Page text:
@Pete L. Clark: I hate when people vote me down when I'm not actually wrong. If you do not like questions that involve cryptography in any way, regardless of whether math is involved or not, please leave this question alone and go elsewhere. –  Omnifarious May 23 '11 at 7:36
    
@Omnifarious: I don't mean to be confrontational, but...I didn't say you were not actually wrong. My first comment pointed out what I understand to be a mathematical mistake. It is confined to the sentence "In fact..." What you say after that is correct as far as I can see. If you fix this sentence -- or, of course, if it turns out that I am mistaken -- I will gladly remove the downvote. It's not meant to cause you any distress. (I see that this is your first answer on this site. Maybe things work differently on other SE sites; apologies if this was not what you were expecting.) –  Pete L. Clark May 23 '11 at 8:39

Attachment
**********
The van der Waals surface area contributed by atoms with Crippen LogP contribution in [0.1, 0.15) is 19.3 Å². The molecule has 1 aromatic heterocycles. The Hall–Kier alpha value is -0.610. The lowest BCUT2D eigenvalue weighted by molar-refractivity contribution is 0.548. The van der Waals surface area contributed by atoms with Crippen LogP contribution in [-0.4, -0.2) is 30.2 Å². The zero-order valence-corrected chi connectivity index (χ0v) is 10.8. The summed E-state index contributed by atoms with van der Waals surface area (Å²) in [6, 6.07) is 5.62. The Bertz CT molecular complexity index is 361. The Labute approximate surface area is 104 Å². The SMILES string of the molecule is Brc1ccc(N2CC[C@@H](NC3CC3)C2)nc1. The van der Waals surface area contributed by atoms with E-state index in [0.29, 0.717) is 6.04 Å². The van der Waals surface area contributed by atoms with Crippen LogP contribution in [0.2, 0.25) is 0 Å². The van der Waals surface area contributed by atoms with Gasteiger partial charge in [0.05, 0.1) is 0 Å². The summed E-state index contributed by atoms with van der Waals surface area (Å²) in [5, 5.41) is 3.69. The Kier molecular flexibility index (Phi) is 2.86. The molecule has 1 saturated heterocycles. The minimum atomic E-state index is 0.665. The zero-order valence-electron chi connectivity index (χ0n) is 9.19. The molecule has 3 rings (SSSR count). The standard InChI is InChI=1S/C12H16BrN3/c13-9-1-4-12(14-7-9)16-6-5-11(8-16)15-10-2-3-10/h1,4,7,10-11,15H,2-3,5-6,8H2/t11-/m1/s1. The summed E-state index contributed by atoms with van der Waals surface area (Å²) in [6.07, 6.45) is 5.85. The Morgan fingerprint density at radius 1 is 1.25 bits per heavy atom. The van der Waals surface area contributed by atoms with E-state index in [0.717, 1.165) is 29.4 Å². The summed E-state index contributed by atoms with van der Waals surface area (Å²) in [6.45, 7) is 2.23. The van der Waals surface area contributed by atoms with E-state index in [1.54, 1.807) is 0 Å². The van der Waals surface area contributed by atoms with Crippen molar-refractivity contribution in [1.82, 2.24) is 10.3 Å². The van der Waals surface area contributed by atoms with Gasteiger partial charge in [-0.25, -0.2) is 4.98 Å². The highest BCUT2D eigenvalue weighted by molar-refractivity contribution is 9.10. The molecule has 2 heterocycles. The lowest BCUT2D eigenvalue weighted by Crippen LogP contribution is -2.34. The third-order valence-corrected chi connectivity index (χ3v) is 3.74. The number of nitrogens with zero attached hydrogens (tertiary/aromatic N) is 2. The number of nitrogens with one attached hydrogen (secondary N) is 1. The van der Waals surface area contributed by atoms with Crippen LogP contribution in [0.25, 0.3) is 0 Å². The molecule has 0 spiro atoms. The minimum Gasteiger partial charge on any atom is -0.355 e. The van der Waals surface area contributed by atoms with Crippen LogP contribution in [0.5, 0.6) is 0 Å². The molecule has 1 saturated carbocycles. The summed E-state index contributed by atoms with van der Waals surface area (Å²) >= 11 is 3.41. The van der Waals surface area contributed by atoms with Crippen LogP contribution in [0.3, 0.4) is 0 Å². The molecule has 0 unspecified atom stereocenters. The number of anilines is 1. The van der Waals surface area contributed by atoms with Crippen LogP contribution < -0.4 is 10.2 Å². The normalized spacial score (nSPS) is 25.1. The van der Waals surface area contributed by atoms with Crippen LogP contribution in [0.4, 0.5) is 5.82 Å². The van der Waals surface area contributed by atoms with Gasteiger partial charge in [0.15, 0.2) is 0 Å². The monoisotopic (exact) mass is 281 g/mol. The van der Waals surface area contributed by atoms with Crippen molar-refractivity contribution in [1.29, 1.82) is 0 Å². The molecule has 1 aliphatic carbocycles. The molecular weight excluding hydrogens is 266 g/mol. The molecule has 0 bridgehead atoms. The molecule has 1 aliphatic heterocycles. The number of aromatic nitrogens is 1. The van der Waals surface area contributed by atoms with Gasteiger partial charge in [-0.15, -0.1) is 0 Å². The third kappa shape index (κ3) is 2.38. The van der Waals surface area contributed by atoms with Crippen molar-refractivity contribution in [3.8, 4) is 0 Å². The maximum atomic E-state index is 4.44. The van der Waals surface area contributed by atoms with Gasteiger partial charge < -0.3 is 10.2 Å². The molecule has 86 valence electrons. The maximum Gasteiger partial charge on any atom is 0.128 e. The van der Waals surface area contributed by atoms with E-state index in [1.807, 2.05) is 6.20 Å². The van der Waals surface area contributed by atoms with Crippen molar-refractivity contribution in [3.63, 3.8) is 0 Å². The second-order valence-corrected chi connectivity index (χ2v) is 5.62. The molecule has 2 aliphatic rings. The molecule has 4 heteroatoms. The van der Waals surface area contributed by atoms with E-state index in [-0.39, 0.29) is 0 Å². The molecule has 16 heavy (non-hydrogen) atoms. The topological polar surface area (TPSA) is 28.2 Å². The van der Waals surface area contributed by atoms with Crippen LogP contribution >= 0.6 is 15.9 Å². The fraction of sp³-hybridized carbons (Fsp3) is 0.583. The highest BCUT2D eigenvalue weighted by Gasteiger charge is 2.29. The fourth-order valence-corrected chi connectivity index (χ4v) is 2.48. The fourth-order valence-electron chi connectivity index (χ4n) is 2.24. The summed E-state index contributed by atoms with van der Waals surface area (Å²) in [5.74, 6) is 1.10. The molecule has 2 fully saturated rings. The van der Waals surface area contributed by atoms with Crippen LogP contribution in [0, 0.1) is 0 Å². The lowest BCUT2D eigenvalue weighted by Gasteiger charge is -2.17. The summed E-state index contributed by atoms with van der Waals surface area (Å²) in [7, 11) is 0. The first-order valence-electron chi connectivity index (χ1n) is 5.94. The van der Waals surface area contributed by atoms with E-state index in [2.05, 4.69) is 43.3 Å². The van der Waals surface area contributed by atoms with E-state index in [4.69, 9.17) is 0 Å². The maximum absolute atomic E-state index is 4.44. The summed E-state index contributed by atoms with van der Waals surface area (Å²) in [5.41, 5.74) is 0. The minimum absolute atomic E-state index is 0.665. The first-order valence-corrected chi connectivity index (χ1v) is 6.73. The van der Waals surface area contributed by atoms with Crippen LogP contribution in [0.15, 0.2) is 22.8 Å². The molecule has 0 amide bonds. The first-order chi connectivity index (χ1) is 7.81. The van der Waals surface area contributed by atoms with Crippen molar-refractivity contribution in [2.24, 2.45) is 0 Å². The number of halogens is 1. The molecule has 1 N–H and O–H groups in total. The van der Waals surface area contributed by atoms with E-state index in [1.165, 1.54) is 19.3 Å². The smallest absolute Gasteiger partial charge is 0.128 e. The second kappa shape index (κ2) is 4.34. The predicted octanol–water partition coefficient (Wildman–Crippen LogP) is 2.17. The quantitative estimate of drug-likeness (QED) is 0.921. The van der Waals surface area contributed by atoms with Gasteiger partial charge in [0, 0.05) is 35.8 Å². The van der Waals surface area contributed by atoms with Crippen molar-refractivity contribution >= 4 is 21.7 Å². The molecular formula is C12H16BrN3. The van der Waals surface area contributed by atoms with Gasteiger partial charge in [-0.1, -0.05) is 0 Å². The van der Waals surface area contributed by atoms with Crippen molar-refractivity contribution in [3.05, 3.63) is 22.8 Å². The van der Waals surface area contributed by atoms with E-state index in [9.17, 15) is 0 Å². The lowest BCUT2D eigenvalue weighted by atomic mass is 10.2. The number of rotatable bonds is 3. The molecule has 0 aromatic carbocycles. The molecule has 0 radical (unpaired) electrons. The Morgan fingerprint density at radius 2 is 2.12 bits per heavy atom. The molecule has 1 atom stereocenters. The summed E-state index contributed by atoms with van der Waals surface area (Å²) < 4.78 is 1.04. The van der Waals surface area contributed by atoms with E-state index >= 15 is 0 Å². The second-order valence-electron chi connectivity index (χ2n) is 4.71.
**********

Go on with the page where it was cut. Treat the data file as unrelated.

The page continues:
show 6 more comments

Your Answer

 
discard

By posting your answer, you agree to the privacy policy and terms of service.

Not the answer you're looking for? Browse other questions tagged or ask your own question.